Conversion of a former Qantas 747-400 into a flying testbed for Rolls-Royce is lagging behind schedule as the status of the progamme remains unclear.
R-R In October 2019 announced it had acquired the Jumbo (VH-OJU) from Qantas and had appointed US aerospace engineering specialist AeroTEC to perform an ”extensive two-year transformation”.
But that timeframe has already elapsed without signs of progress. The 747, now registered as N747RR, remains on the ground in Moses Lake, Washington, at Grant County International airport, and last flew on 15 March 2020, according to flight tracking and Cirium data.
Both R-R and AeroTEC declined to comment on the status of the project.
While programme delays during the pandemic are understandable, two sources familiar with the programme say R-R and AeroTEC have changed at least some aspects of the modification effort, including the plan to mount test engines from a structure extending from the top left of the aircraft’s fuselage. Those sources spoke on condition of anonymity.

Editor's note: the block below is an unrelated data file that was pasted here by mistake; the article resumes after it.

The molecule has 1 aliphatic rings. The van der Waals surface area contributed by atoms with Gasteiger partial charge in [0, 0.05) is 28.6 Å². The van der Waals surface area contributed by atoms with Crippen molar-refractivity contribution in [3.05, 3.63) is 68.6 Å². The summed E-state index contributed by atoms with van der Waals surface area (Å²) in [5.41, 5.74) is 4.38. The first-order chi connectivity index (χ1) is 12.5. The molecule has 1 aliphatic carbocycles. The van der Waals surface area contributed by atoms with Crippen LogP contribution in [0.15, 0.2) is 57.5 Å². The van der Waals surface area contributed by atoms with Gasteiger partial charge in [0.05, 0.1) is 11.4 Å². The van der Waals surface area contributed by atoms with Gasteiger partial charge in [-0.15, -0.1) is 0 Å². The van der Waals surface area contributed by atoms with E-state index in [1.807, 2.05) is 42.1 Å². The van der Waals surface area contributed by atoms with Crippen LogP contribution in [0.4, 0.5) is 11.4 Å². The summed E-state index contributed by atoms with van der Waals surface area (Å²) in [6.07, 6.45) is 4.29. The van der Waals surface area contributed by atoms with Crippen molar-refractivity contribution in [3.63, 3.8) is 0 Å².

When acquired by R-R, the RB211-powered 747-400 was coming off a nearly 20-year career with Qantas. The jet had logged 92,400 flight hours and 9,400 cycles since its delivery in January 2000, according to Cirium fleets data.
R-R said it would spend $70 million on the project, including the cost of the aircraft and the modifications, turning the Jumbo into “a flying digital hub”, enabling the firm to test “cutting-edge technologies”.
“As a flying testbed, it will be fitted with the latest testing capabilities and, for the first time, will test engines which power both commercial and business aircraft,” R-R added. “New systems will obtain better data faster than ever before, and technologies will be tested at higher altitudes and faster speeds.”
R-R already operates a 747-200 (N787RR) as a flying testbed.
Story clarified on 16 December to note that the aircraft has been as Grant County International airport.